The information below is a guide to the different types of flooding, their causes and the organisations responsible for managing them.
The Flood and Water Management Act 2010 (FWMA) defines surface runoff as; rainwater (including snow and other precipitation) which (a) is on the surface of the ground (whether or not it is moving), and (b) has not entered a watercourse, drainage system or public sewer.
In addition, Planning Policy Statement 25 (PPS25) states that; intense rainfall, often of short duration, that is unable to soak into the ground or enter drainage systems can run quickly off land and result in local flooding.
There are several stakeholders identified by the FWMA who have a role in the management of surface runoff flooding, these are; Lead Local Flood Authorities, Local Planning Authorities, Water Utilities Companies, Highways Authorities, Riparian Owners.
Ordinary Watercourses are defined as; every river, stream, ditch, drain, cut, dyke, sluice, sewer (other than a public sewer) and passage through which water flows and which does not form part of a main river.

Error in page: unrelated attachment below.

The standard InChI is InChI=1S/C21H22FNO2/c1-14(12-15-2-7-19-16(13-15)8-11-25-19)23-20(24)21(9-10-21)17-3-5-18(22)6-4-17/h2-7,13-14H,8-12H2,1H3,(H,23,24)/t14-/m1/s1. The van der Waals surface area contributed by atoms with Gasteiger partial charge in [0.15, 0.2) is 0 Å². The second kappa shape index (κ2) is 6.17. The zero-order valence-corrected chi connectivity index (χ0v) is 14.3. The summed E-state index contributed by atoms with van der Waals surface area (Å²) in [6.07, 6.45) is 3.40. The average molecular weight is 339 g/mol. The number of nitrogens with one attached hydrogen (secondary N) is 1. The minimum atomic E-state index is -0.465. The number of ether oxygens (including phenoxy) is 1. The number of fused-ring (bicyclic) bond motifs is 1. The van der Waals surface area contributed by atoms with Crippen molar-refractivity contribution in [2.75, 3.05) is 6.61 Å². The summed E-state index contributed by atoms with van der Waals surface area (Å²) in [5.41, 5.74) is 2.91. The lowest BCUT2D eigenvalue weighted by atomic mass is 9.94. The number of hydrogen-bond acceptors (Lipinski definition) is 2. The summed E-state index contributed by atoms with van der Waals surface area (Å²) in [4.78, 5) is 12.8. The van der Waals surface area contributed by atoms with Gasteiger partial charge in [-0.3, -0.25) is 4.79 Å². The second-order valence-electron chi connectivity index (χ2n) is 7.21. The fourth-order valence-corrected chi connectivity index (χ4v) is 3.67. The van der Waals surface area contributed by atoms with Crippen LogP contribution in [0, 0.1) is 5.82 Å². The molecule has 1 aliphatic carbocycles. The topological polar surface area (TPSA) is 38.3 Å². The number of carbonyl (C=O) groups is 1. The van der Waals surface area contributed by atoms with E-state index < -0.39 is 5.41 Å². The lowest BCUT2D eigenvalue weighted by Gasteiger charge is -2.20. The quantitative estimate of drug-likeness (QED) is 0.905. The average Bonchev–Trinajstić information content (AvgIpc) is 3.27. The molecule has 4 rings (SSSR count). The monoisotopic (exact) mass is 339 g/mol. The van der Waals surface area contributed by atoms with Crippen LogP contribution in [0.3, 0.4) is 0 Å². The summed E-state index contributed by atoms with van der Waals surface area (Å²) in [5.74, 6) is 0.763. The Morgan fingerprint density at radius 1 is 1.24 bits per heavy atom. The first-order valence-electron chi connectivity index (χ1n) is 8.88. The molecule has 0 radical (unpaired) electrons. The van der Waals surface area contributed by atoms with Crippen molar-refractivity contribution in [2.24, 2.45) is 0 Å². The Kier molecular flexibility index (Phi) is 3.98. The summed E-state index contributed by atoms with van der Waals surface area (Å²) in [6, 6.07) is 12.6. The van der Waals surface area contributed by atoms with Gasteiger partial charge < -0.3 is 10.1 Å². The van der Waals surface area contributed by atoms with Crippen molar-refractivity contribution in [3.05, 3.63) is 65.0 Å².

In the County of Norfolk there are approximately 7,178 km of mapped ordinary watercourses that are included in the Environment Agency’s Detailed River Network dataset. This is undoubtedly a conservative figure as many ordinary watercourses in Norfolk remain unmapped.
In terms of local flood risk management, these watercourses are still largely influenced by the Land Drainage Act 1991. This Act identifies three key stakeholders in the management of ordinary watercourses, these are; Internal Drainage Boards, Local District Authorities and Riparian Owners.
The Flood and Water Management Act 2010 defines groundwater as; water below the surface of the ground and in direct contact with the ground or subsoil.
It is worth noting that this definition does not include water in buried pipes or other containers.
The UK Groundwater Forum describes groundwater flooding as a result of water rising up from the underlying rocks or from water flowing from abnormal springs.
Flooding from groundwater is classed as a Local Flood Risk and as such is the responsibility of the Lead Local Flood Authority which in Norfolk is Norfolk County Council.